In March, the full court of the Federal Court delivered its judgment in Chief of the Defence Force v Gaynor. This decision is the latest instalment in a saga involving Bernard Gaynor, an army reservist who had his commission terminated after he expressed anti-homosexual and anti-Islamic views online.
In late 2015, Gaynor successfully argued before the Federal Court that his termination infringed the freedom of political communication implied in the constitution. Last month, though, justices Nye Perram, Debbie Mortimer and Jacqueline Gleeson accepted an appeal by the Australian Defence Force and upheld the validity of Gaynor's termination.
Given similarities between this context and the treatment of public servants who express their views on political matters, the judgment and its ramifications deserve scrutiny.
The full court's decision predominantly rested on two related grounds. First, the bench found that primary judge Robert Buchanan had erred in conceptualising the constitutional protection as a "right" afforded to Gaynor. They said: "The proposition that the implied freedom does not involve, nor does it recognise or confer, any personal rights on individuals in the same way the first amendment to the US constitution does, is an observation which has been made repeatedly in almost every case dealing [with] the freedom of political communication." While Buchanan had initially acknowledged this in the judgment, his subsequent application of the law suffered from a "rights-based analysis" defect.
Second, the full court disagreed with the subject of Buchanan's analysis. The first instance decision had assessed the constitutional validity of the decision to terminate Gaynor's commission, a discretionary power granted under federal regulations. According to Perram, Mortimer and Gleeson, the correct approach was instead to consider whether the authorising regulation itself was invalid for disproportionately burdening the implied freedom. While they accepted that the regulation "was capable of making an officer pay a price for [their] communications", it was nevertheless "suitable, necessary, and adequate in balance with respect to any burden it imposes" on the freedom of political communication. Gaynor's termination was therefore valid.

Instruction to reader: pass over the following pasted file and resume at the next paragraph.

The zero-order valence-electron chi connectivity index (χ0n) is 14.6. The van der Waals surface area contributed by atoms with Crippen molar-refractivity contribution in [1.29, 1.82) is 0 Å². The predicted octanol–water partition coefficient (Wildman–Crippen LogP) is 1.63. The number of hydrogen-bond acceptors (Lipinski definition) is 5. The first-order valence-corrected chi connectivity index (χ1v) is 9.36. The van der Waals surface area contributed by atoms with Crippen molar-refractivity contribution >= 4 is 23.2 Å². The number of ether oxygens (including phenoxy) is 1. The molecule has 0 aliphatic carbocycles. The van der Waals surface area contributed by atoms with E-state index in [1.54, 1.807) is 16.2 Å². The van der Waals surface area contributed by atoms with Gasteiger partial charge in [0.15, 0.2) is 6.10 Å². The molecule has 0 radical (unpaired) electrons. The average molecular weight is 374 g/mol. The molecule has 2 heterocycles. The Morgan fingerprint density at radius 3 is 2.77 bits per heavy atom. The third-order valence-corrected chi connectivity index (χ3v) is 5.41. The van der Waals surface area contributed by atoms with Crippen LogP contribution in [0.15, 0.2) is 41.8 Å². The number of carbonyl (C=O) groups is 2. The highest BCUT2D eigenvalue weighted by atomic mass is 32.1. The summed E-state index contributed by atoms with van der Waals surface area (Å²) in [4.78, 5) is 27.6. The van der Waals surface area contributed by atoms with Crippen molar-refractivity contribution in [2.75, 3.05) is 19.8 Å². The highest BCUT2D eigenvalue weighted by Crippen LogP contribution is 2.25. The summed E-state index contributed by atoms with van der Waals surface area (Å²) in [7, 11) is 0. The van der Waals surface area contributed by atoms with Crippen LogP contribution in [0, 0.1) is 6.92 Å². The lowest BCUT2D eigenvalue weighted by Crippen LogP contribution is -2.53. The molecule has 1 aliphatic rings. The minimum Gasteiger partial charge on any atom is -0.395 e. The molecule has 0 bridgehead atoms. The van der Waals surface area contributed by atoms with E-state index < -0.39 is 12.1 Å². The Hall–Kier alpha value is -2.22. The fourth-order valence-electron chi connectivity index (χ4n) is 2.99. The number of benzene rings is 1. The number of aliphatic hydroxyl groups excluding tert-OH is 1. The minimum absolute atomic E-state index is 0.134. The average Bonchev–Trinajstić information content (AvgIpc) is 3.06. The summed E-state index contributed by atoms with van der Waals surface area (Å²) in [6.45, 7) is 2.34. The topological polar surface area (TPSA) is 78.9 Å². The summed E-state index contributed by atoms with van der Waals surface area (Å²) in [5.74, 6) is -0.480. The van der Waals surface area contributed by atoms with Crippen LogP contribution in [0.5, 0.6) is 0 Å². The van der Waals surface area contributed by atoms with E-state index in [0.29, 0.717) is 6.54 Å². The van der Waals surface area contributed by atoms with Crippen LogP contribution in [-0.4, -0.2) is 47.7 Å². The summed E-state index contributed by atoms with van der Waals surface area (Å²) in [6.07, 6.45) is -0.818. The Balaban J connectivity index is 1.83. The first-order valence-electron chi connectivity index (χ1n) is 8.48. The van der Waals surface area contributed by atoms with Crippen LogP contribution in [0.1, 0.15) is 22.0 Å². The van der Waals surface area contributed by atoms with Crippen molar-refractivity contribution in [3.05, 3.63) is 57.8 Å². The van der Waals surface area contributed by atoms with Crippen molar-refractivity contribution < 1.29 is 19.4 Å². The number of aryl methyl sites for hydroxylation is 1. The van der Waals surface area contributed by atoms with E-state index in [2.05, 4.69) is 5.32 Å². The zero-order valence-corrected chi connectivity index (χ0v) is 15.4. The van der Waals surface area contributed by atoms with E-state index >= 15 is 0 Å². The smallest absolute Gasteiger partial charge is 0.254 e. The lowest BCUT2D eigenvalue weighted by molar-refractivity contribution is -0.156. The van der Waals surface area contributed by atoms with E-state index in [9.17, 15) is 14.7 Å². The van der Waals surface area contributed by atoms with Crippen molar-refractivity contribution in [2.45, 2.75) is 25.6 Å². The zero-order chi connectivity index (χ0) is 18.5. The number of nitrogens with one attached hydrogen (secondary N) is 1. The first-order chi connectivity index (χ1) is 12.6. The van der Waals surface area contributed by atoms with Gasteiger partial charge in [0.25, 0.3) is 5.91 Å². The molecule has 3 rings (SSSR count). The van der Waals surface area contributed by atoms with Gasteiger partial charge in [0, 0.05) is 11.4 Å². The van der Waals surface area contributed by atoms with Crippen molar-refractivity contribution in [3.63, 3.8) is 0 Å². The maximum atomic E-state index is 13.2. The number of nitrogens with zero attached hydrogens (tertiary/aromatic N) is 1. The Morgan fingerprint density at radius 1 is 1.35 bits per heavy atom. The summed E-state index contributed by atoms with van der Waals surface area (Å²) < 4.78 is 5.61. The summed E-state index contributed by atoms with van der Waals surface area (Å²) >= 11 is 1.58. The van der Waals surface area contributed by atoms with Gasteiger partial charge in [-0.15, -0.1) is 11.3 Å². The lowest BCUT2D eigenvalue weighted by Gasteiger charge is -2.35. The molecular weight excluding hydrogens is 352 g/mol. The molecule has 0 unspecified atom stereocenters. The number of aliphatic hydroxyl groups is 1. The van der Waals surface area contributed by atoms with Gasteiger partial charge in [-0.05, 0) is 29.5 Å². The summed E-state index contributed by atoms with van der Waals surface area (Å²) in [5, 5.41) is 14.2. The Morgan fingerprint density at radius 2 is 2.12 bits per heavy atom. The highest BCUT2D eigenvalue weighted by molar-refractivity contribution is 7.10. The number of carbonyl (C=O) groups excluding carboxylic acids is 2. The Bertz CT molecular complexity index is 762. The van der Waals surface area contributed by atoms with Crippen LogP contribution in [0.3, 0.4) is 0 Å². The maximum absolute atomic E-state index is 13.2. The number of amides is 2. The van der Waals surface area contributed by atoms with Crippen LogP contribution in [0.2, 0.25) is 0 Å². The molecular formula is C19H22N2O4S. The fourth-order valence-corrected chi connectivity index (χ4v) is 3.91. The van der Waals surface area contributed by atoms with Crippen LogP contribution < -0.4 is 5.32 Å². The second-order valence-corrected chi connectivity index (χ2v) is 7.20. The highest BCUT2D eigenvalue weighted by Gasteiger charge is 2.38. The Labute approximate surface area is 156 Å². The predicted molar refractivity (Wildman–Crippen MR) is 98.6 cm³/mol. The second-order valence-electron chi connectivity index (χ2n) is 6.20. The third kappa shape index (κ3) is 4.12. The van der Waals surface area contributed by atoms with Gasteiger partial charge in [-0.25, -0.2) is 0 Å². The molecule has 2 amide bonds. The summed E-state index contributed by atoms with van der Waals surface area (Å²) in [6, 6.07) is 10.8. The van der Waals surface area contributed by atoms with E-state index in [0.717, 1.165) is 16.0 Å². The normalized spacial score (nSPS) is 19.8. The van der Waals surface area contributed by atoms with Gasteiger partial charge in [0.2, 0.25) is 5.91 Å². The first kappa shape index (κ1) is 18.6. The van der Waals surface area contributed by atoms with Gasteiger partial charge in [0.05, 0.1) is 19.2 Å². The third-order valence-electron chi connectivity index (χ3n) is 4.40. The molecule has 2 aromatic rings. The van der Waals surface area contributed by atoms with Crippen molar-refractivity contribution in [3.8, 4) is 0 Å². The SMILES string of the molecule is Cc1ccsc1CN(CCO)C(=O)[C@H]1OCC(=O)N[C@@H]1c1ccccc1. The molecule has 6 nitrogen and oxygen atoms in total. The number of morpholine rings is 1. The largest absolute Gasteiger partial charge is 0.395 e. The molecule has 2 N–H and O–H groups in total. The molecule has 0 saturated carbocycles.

The former army officer, a one-time Senate candidate for the Australian Liberty Alliance, has vowed to appeal to the High Court. If Australia's top judiciary agrees to hear the case, it will provide a much-needed opportunity to clarify this complex area of law.
Gaynor perhaps represents an unfortunate test case for the ventilation of important free speech issues. Many would no doubt strongly disagree with the views he stridently espoused. His "antipathy to overt tolerance or support of homosexuality" and "statements critical of adherents of Islam", as Buchanan described, could be labelled homophobic and Islamophobic. Some might even go so far as to say the implied constitutional protection for political communication simply does not, or should not, extend to such comments. Yet the High Court did state in 2013: "History ... teaches that abuse and invective are an inevitable part of political discourse."
Gaynor's views were expressed in his own time, in his capacity as a private citizen and not while he was on duty or in uniform. While his comments did draw a connection with the ADF, he was not purporting to speak on its behalf. There is something deeply unsettling about the government seeking to regulate an individual's views, whether public servant, army reservist or ordinary citizen.
It is on this point that the final substantive paragraph of Buchanan's initial judgment resonates: "the applicant's commission was terminated because of the publication of his private views about political matters. The fact that those publications were at variance with [ADF] or government policy, or were in terms of which some may strongly disapprove, or were critical of [ADF] policies or instructions, does not appear to me to be sufficiently connected with any legitimate legislative aim to displace the freedom of political communication implied in the constitution."
These comments are equally apposite in the Australian Public Service context in light of numerous examples of the federal bureaucracy taking disciplinary action against public servants for expressing views critical of government policy. As I have argued before, government employees cannot be silent members of society or gagged from expressing political opinion.
In recent years, the ADF has engaged in a process of cultural change. It was in this context that the full Federal Court came to its decision: "it is not difficult to conclude that it was open to the [ADF] to reach the conclusion that the retention of [Gaynor] in the army was not in the interests of the army, given the weight placed on the fundamental changes in attitude and policy about diversity in the [ADF], measured against the content, manner and tone of [Gaynor's] public statements."
To some, this reasoning is compelling and the end result just. Indeed, the court's disapproval of Gaynor's comments was thinly veiled. But if he had instead criticised the government's defence policy, would the outcome have been different? How do we rationally distinguish between political statements that deserve constitutional protection and those that do not?
The High Court has a preference for sidestepping such big-picture questions and focusing solely on the narrow point of law in dispute. For the sake of public servants wanting to express their political views without fear of reprisal, we can only hope the High Court is more ambitious when it delivers the final word in the Gaynor saga.